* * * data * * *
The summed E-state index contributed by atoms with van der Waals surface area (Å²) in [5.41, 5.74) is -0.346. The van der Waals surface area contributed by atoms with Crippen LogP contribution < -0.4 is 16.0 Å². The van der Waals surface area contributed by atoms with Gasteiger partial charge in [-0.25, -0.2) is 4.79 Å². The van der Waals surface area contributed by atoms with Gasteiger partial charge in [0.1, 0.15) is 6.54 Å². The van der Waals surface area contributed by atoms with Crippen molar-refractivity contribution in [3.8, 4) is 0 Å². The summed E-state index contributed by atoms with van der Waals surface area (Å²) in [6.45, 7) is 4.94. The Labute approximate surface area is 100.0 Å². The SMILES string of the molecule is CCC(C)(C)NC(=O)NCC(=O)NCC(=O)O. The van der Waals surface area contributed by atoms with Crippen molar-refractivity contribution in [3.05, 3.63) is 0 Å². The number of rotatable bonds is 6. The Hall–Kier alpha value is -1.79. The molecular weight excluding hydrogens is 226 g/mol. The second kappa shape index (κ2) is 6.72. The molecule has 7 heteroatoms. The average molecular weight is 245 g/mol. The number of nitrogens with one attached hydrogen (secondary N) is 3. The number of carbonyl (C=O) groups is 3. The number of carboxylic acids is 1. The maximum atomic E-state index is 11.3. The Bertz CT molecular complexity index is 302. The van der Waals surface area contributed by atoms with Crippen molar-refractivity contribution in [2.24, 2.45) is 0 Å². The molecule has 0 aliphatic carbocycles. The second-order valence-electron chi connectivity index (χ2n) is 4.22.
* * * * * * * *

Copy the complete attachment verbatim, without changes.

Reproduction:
The summed E-state index contributed by atoms with van der Waals surface area (Å²) in [5.41, 5.74) is -0.346. The van der Waals surface area contributed by atoms with Crippen LogP contribution < -0.4 is 16.0 Å². The van der Waals surface area contributed by atoms with Gasteiger partial charge in [-0.25, -0.2) is 4.79 Å². The van der Waals surface area contributed by atoms with Gasteiger partial charge in [0.1, 0.15) is 6.54 Å². The van der Waals surface area contributed by atoms with Crippen molar-refractivity contribution in [3.8, 4) is 0 Å². The summed E-state index contributed by atoms with van der Waals surface area (Å²) in [6.45, 7) is 4.94. The Labute approximate surface area is 100.0 Å². The SMILES string of the molecule is CCC(C)(C)NC(=O)NCC(=O)NCC(=O)O. The van der Waals surface area contributed by atoms with Crippen molar-refractivity contribution in [3.05, 3.63) is 0 Å². The number of rotatable bonds is 6. The Hall–Kier alpha value is -1.79. The molecular weight excluding hydrogens is 226 g/mol. The second kappa shape index (κ2) is 6.72. The molecule has 7 heteroatoms. The average molecular weight is 245 g/mol. The number of nitrogens with one attached hydrogen (secondary N) is 3. The number of carbonyl (C=O) groups is 3. The number of carboxylic acids is 1. The maximum atomic E-state index is 11.3. The Bertz CT molecular complexity index is 302. The van der Waals surface area contributed by atoms with Crippen molar-refractivity contribution in [2.24, 2.45) is 0 Å². The molecule has 0 aliphatic carbocycles. The second-order valence-electron chi connectivity index (χ2n) is 4.22.